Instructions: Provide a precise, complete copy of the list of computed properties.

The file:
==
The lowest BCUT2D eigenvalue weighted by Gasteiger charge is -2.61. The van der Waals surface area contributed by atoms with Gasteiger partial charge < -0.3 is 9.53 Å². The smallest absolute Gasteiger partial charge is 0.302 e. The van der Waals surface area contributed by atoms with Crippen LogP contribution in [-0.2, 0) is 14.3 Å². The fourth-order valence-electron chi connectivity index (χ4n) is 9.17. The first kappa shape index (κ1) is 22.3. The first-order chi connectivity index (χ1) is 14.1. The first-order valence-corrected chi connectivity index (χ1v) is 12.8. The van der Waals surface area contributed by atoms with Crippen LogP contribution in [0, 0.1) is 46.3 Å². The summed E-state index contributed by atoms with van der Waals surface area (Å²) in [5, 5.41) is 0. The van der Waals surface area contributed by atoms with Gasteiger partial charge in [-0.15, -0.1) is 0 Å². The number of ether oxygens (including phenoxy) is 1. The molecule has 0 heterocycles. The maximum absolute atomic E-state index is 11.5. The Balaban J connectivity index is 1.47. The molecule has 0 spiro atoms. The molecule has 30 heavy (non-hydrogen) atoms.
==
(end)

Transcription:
The lowest BCUT2D eigenvalue weighted by Gasteiger charge is -2.61. The van der Waals surface area contributed by atoms with Gasteiger partial charge < -0.3 is 9.53 Å². The smallest absolute Gasteiger partial charge is 0.302 e. The van der Waals surface area contributed by atoms with Crippen LogP contribution in [-0.2, 0) is 14.3 Å². The fourth-order valence-electron chi connectivity index (χ4n) is 9.17. The first kappa shape index (κ1) is 22.3. The first-order chi connectivity index (χ1) is 14.1. The first-order valence-corrected chi connectivity index (χ1v) is 12.8. The van der Waals surface area contributed by atoms with Crippen LogP contribution in [0, 0.1) is 46.3 Å². The summed E-state index contributed by atoms with van der Waals surface area (Å²) in [5, 5.41) is 0. The van der Waals surface area contributed by atoms with Gasteiger partial charge in [-0.15, -0.1) is 0 Å². The number of ether oxygens (including phenoxy) is 1. The molecule has 0 heterocycles. The maximum absolute atomic E-state index is 11.5. The Balaban J connectivity index is 1.47. The molecule has 0 spiro atoms. The molecule has 30 heavy (non-hydrogen) atoms.